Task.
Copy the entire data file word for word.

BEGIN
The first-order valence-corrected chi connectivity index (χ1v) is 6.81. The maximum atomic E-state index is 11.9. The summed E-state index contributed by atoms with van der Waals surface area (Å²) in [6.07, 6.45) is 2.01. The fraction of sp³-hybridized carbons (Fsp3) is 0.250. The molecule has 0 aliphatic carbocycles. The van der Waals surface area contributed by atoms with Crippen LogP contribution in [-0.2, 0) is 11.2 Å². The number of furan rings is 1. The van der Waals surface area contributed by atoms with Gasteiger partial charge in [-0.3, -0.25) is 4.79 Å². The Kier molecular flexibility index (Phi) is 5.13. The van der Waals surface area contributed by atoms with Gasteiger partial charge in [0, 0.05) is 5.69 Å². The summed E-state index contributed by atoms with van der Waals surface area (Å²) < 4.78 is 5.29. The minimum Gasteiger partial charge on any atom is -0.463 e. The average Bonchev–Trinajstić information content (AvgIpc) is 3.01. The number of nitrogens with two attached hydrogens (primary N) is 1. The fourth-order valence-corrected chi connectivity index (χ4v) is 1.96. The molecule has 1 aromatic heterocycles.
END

The first-order valence-corrected chi connectivity index (χ1v) is 6.81. The maximum atomic E-state index is 11.9. The summed E-state index contributed by atoms with van der Waals surface area (Å²) in [6.07, 6.45) is 2.01. The fraction of sp³-hybridized carbons (Fsp3) is 0.250. The molecule has 0 aliphatic carbocycles. The van der Waals surface area contributed by atoms with Crippen LogP contribution in [-0.2, 0) is 11.2 Å². The number of furan rings is 1. The van der Waals surface area contributed by atoms with Gasteiger partial charge in [-0.3, -0.25) is 4.79 Å². The Kier molecular flexibility index (Phi) is 5.13. The van der Waals surface area contributed by atoms with Gasteiger partial charge in [0, 0.05) is 5.69 Å². The summed E-state index contributed by atoms with van der Waals surface area (Å²) < 4.78 is 5.29. The minimum Gasteiger partial charge on any atom is -0.463 e. The average Bonchev–Trinajstić information content (AvgIpc) is 3.01. The number of nitrogens with two attached hydrogens (primary N) is 1. The fourth-order valence-corrected chi connectivity index (χ4v) is 1.96. The molecule has 1 aromatic heterocycles.